Using lasers and carbon nanotubes to look inside living brains

August 7, 2014

A fluorescent image of the mouse brain taken with a near-IR laser through the skull, clearly showing the brain vasculature of a live mouse through the intact scalp and skull (credit: Stanford Dai lab)

Stanford chemists have developed an non-invasive technique using lasers and carbon nanotubes to capture an unprecedented look at blood flowing through a living brain.

The new technique was developed for mice but could one day be applied to humans, potentially providing vital information in the study of stroke and migraines, and perhaps even Alzheimer’s and Parkinson’s diseases, the researchers say.

The work is described in the journal Nature Photonics.

The two main current procedures for exploring the brain in living animals both have issues:

  • Surgically removing part of the skull offers a clear view of activity at the cellular level, but the trauma can alter the function or activity of the brain or even stimulate an immune response.
  • Non-invasive techniques such as CT scans or MRI visualize function best at the whole-organ level, but they cannot visualize individual vessels or groups of neurons.

The new technique, called near infrared-IIa imaging (NIR-IIa*), overcomes these problems with a simple three-step procedure.

  1. Specially designed water-soluble carbon nanotubes are injected into a live mouse’s bloodstream.
  2. The researchers then shine near-infrared laser light (at 808 nm wavelength) into the brain from outside the skull.
  3. That light causes the nanotubes to fluoresce at wavelengths of 1,300–1,400 nanometers; this range represents a sweet spot for optimal penetration of the skull with very little light scattering, allowing for visualizing the blood vessels’ structure.

This illustration shows how single-walled carbon nanotubes, once injected into the subject, can be excited by near-infrared light at 808 nm and emit strongly in the 1300-1400 nm NIR-IIa window, allowing neuroscientists to visualize the brain vasculature and track cerebral blood flow through intact scalp skin and skull bone owing to the deep tissue penetration (credit: Dai lab)

The technique allows scientists to view about three millimeters underneath the scalp and allows for visualizing blood coursing through single capillaries only a few microns  (millionths of a meter) across, said senior author Hongjie Dai, a professor of chemistry at Stanford.

The technique does not appear to have any adverse affect on innate brain functions.

The technique is similar to one called EROS used by researchers at Beckman Institute: they shine near-infrared light through the skull to detect neuron activity in the cortex. It’s done with humans and without a fluorescent agent, but does not provide a map of blood flow.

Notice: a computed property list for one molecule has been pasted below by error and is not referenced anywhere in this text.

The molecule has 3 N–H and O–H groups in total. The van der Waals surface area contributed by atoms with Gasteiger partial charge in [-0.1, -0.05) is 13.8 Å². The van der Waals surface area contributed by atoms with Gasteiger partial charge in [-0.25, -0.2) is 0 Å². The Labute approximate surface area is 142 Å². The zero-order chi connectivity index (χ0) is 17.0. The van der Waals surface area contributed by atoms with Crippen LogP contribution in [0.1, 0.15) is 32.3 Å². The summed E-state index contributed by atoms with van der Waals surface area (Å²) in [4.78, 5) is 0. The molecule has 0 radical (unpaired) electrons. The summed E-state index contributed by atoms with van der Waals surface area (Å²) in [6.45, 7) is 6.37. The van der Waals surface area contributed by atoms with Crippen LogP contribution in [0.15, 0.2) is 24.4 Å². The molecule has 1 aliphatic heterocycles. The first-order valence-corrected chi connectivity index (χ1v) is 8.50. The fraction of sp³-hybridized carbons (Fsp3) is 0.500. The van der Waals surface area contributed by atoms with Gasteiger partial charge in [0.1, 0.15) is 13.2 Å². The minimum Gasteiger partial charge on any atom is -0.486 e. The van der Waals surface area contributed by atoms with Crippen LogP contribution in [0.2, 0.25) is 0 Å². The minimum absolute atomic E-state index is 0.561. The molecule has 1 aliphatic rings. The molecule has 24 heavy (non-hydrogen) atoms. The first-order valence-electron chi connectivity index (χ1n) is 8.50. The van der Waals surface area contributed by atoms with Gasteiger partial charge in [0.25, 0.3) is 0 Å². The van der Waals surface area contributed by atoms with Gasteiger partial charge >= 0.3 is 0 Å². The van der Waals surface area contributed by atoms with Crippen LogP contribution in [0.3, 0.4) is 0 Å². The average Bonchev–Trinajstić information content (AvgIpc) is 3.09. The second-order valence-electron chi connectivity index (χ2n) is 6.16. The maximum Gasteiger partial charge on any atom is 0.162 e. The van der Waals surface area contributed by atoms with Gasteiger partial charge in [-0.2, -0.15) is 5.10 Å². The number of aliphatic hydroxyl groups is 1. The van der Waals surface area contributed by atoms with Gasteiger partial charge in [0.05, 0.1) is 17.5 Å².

As reported by KurzweilAI in April, it’s based on the principle that when neurons are active, they swell a little, becoming slightly more transparent to light, indicating when a particular part of the cortex is processing information.

Human clinical trials

The Stanford technique could eventually be used in human clinical trials, said first author Guosong Hong, who conducted the research as a graduate student in Dai’s lab and is now a postdoctoral fellow at Harvard, but will need to be tweaked. The light penetration depth needs to be increased to pass deep into the human brain; and injecting carbon nanotubes needs approval for clinical application. The scientists are currently investigating alternative fluorescent agents.

For now, the technique provides a new technique for studying human cerebral-vascular diseases, such as stroke and migraines, in animal models. Other research has shown that Alzheimer’s and Parkinson’s diseases might cause (or be caused in part by) changes in blood flow to certain parts of the brain, Hong said, and NIR-IIa imaging might help better understand the role of healthy vasculature in those diseases.

“We could also label different neuron types in the brain with biomarkers and use this to monitor how each neuron performs,” Hong said. “Eventually, we might be able to use NIR-IIa to learn how each neuron functions inside of the brain.”

Researchers at Massachusetts General Hospital and Harvard Medical School were also involved in the study.

* NIR stands for “near-infrared” (to differentiate this light from longer-wavelength “mid-infrared” and “far-infrared” thermal radiation). Near-infrared is the light wavelength region longer than red light. The NIR-II region of near-infrared light is in the  1000 — 1700 nm wavelength region. It can reach deeper penetration depths in vivo than traditional NIR (750 — 900 nm, termed NIR-I). The NIRIIa region is from 1300 — 1400 nm.

Abstract of Nature Photonics paper

To date, brain imaging has largely relied on X-ray computed tomography and magnetic resonance angiography, with their limited spatial resolution and long scanning times. Fluorescence-based brain imaging in the visible and traditional near-infrared regions (400–900 nm) is an alternative, but at present it requires craniotomy, cranial windows and skull-thinning techniques, and the penetration depth is limited to 1–2 mm due to light scattering. Here, we report through-scalp and through-skull fluorescence imaging of mouse cerebral vasculature without craniotomy, utilizing the intrinsic photoluminescence of single-walled carbon nanotubes in the 1.3–1.4 μm near-infrared window (NIR-IIa window). Reduced photon scattering in this spectral region allows fluorescence imaging to a depth of >2 mm in mouse brain with sub-10-μm resolution. An imaging rate of ∼5.3 frames per second allows for dynamic recording of blood perfusion in the cerebral vessels with sufficient temporal resolution, providing real-time assessment of a blood flow anomaly in a mouse middle cerebral artery occlusion stroke model.